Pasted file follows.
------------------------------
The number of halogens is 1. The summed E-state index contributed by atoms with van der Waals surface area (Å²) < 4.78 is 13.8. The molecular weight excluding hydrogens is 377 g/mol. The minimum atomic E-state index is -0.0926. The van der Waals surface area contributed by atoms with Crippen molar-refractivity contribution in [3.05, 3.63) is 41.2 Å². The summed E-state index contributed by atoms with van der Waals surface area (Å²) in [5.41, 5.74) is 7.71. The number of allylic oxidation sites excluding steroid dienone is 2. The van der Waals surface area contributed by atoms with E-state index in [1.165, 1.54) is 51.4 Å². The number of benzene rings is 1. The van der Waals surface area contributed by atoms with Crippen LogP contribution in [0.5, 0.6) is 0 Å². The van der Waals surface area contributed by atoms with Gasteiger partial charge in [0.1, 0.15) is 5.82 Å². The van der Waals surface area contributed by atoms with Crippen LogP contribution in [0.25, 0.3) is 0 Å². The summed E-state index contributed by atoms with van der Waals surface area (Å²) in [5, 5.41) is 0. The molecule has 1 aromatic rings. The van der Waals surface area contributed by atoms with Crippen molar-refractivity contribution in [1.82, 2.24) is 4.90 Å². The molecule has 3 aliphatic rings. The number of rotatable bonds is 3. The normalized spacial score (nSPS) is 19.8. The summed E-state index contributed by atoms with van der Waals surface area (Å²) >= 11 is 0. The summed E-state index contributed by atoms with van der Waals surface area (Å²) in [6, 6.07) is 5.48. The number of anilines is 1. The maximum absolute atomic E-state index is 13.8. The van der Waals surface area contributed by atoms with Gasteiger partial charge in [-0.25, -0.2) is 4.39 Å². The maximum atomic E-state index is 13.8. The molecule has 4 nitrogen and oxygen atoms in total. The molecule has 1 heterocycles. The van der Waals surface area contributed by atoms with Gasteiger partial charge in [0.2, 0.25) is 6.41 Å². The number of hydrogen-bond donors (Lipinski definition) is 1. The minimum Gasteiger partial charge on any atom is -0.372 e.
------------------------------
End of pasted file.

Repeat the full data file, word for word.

The number of halogens is 1. The summed E-state index contributed by atoms with van der Waals surface area (Å²) < 4.78 is 13.8. The molecular weight excluding hydrogens is 377 g/mol. The minimum atomic E-state index is -0.0926. The van der Waals surface area contributed by atoms with Crippen molar-refractivity contribution in [3.05, 3.63) is 41.2 Å². The summed E-state index contributed by atoms with van der Waals surface area (Å²) in [5.41, 5.74) is 7.71. The number of allylic oxidation sites excluding steroid dienone is 2. The van der Waals surface area contributed by atoms with E-state index in [1.165, 1.54) is 51.4 Å². The number of benzene rings is 1. The van der Waals surface area contributed by atoms with Crippen LogP contribution in [0.5, 0.6) is 0 Å². The van der Waals surface area contributed by atoms with Gasteiger partial charge in [0.1, 0.15) is 5.82 Å². The van der Waals surface area contributed by atoms with Crippen LogP contribution in [0.25, 0.3) is 0 Å². The summed E-state index contributed by atoms with van der Waals surface area (Å²) in [5, 5.41) is 0. The molecule has 1 aromatic rings. The van der Waals surface area contributed by atoms with Crippen molar-refractivity contribution in [1.82, 2.24) is 4.90 Å². The molecule has 3 aliphatic rings. The number of rotatable bonds is 3. The normalized spacial score (nSPS) is 19.8. The summed E-state index contributed by atoms with van der Waals surface area (Å²) >= 11 is 0. The summed E-state index contributed by atoms with van der Waals surface area (Å²) in [6, 6.07) is 5.48. The number of anilines is 1. The maximum absolute atomic E-state index is 13.8. The van der Waals surface area contributed by atoms with Gasteiger partial charge in [-0.25, -0.2) is 4.39 Å². The maximum atomic E-state index is 13.8. The molecule has 4 nitrogen and oxygen atoms in total. The molecule has 1 heterocycles. The van der Waals surface area contributed by atoms with Gasteiger partial charge in [0.2, 0.25) is 6.41 Å². The number of hydrogen-bond donors (Lipinski definition) is 1. The minimum Gasteiger partial charge on any atom is -0.372 e.